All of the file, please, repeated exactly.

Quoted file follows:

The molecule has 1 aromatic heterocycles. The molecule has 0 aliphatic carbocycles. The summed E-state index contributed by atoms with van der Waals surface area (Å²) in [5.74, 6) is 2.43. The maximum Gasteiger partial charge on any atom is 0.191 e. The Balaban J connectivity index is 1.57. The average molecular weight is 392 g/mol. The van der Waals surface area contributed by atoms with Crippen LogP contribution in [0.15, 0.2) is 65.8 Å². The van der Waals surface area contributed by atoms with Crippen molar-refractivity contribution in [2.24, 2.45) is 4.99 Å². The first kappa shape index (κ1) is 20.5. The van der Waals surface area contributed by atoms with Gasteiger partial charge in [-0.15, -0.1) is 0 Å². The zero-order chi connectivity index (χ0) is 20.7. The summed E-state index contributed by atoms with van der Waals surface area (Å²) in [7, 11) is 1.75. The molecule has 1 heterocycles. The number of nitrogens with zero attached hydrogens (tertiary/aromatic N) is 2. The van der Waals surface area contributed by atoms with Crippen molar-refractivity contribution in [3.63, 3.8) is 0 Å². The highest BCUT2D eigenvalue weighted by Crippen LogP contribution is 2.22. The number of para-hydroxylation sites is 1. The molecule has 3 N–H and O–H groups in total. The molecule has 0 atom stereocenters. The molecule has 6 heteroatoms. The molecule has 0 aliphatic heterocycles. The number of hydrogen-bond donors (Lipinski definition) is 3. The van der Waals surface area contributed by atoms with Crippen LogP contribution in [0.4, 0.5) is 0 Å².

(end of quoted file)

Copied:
The molecule has 1 aromatic heterocycles. The molecule has 0 aliphatic carbocycles. The summed E-state index contributed by atoms with van der Waals surface area (Å²) in [5.74, 6) is 2.43. The maximum Gasteiger partial charge on any atom is 0.191 e. The Balaban J connectivity index is 1.57. The average molecular weight is 392 g/mol. The van der Waals surface area contributed by atoms with Crippen LogP contribution in [0.15, 0.2) is 65.8 Å². The van der Waals surface area contributed by atoms with Crippen molar-refractivity contribution in [2.24, 2.45) is 4.99 Å². The first kappa shape index (κ1) is 20.5. The van der Waals surface area contributed by atoms with Gasteiger partial charge in [-0.15, -0.1) is 0 Å². The zero-order chi connectivity index (χ0) is 20.7. The summed E-state index contributed by atoms with van der Waals surface area (Å²) in [7, 11) is 1.75. The molecule has 1 heterocycles. The number of nitrogens with zero attached hydrogens (tertiary/aromatic N) is 2. The van der Waals surface area contributed by atoms with Crippen molar-refractivity contribution in [3.63, 3.8) is 0 Å². The highest BCUT2D eigenvalue weighted by Crippen LogP contribution is 2.22. The number of para-hydroxylation sites is 1. The molecule has 3 N–H and O–H groups in total. The molecule has 0 atom stereocenters. The molecule has 6 heteroatoms. The molecule has 0 aliphatic heterocycles. The number of hydrogen-bond donors (Lipinski definition) is 3. The van der Waals surface area contributed by atoms with Crippen LogP contribution in [0.4, 0.5) is 0 Å².